I wish I liked Eduardo Paolozzi’s transport artworks more than I actually do. But here’s the thing. As I keep explaining to people (see this on one transport minister’s bizarre opinions on transport architecture), just because you don’t like something doesn’t mean it’s worthless. There will be plenty of people who think it’s great. Such is the case with Paolozzi’s transport art, which is much admired by his aficianados. Many of them made that admiration known when one of those works was threatened. So what was all the fuss about?
Paolozzi (1924-2005) is often referred to as one of the founders of the Pop Art movement. He didn’t really like to be credited in this way though, which only goes to show that you never can tell how history will judge you. He called himself a surrealist, which he certainly was, but Paolozzi secured his place in the artistic pantheon as a Pop Art pioneer thanks to a series of collages he produced in the late 1940s, made of cuttings from magazines, science books and pulp fiction book covers.
I’d like to be able to give you a concise summing up of what Pop Art is, but the more I read about it the more confused I get. I think it’s fair to say it was essentially a graphical medium. Collages of the sort that Paolozzi pioneered, and which were later produced by artists like Richard Hamilton, were one of its chief manifestations. The cover of The Beatles’s Sergeant Pepper album is a classic of Pop Art in this vein. But Pop Art also covers comic strip-style paintings like those produced by Roy Lichtenstein – “Whaam!” in particular is one you’ll probably be familiar with.
Paolozzi, meanwhile, went on to produce prints and sculptures which contained fragments of machine parts and ‘rubbish’, giving the impression of disintegrated robotics. For those whose interests are primarily in the field of transport, however, Paolozzi will be most familiar from an artwork in a medium he otherwise used relatively little, the giant mosaic murals at London Underground’s Tottenham Court Road station.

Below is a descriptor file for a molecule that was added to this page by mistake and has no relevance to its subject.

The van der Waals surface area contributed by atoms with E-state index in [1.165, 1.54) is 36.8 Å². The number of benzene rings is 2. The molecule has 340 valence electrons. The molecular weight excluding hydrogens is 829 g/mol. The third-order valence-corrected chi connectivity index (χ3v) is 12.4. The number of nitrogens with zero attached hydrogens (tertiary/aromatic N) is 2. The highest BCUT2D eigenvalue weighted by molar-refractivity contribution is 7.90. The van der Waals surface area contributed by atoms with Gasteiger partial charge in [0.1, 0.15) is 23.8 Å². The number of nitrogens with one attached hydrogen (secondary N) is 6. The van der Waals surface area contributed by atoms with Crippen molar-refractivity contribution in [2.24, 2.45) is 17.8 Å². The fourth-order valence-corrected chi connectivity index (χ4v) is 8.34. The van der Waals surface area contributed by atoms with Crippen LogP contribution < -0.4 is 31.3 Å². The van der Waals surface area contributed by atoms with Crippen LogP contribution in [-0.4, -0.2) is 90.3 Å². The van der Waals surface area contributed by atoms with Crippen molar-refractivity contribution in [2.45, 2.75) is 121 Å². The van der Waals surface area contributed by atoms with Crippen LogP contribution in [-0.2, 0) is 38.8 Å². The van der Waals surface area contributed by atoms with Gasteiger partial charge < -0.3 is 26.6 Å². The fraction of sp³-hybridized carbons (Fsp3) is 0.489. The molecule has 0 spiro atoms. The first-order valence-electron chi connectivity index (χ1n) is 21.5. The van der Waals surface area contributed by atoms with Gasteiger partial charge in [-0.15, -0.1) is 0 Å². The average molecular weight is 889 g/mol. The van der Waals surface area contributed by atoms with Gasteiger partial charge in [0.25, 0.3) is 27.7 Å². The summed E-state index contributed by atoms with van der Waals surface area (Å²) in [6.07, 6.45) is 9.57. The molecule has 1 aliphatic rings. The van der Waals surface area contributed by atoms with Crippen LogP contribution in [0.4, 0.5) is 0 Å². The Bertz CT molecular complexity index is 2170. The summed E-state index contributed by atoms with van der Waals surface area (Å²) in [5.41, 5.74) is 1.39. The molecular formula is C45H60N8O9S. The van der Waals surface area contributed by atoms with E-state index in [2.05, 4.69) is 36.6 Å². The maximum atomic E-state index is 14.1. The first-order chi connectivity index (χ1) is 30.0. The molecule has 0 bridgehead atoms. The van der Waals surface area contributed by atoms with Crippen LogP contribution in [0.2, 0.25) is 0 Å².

Pop Art also crosses over into Psychedelic Art, and I think my lack of appreciation for the Tottenham Court Road murals stems from, of all things, their (vague, I know) resemblance to the Pschydelic Art of The Beatles’ Yellow Submarine film (dir. George Dunning, 1968). I watched it as a child and found, and still find, the Blue Meanies to be utterly creepy. There’s something about Paolozzi’s Tottenham Court Road murals that reminds me of Yellow Submarine‘s graphical style and I think that’s why they’re just not for me.
The Tottenham Court Road murals were commissioned by London Transport in 1980, at a late stage in Paolozzi’s career. By this time he had made a name for himself in the contemporary art world and had won commissions not just from London Transport but from other large companies or public bodies too. He produced sculptures for the British Library and Royal Bank of Scotland, as well as another set of mosaic murals, this time for the Redditch Development Corporation.
The Tottenham Court Road murals were completed in 1984, four years after they were commissioned; great art takes time. They can be found stretching along large parts of the rear walls of the platforms on both the Central and Northern lines at the station, in places along interconnecting passageways, and originally also in and around the ticket office area. Art and culture website frieze.com describes Paolozzi’s work thus: “He drew on motifs familiar from his earlier work: vast, colourful cogwheels, butterflies, slabs of abstract electronics, voodoo masks and heroic comic-book figures. He also included other reminders of life above ground: saxophones and cameras, fast food, and artefacts from the British Museum.”
But no description of them can ever quite prepare you for the kaleidoscope of colours Paolozzi used, nor the intricacy of the detail. They might not be favourite artworks of mine – they’re just a bit too, well, weird, for my tastes – but I can certainly appreciate the level of work and artistry that is on display. Originally, it seems, the plan was for the murals to extend beyond the rears of the platforms and onto the tunnel walls on the far side of the railway tracks, but that would have deprived London Transport of one of its revenue-generative advertising poster locations.
Tottenham Court Road is, of course, soon to be one of the stations on Crossrail 1 (I will not call it the E******** line until such time as the roundel hierarchy confusion that surrounds it is cleared up; another of Boris Johnson’s daft ideas). It is the construction of Crossrail 1 that caused real problems for fans of Paolozzi’s work there.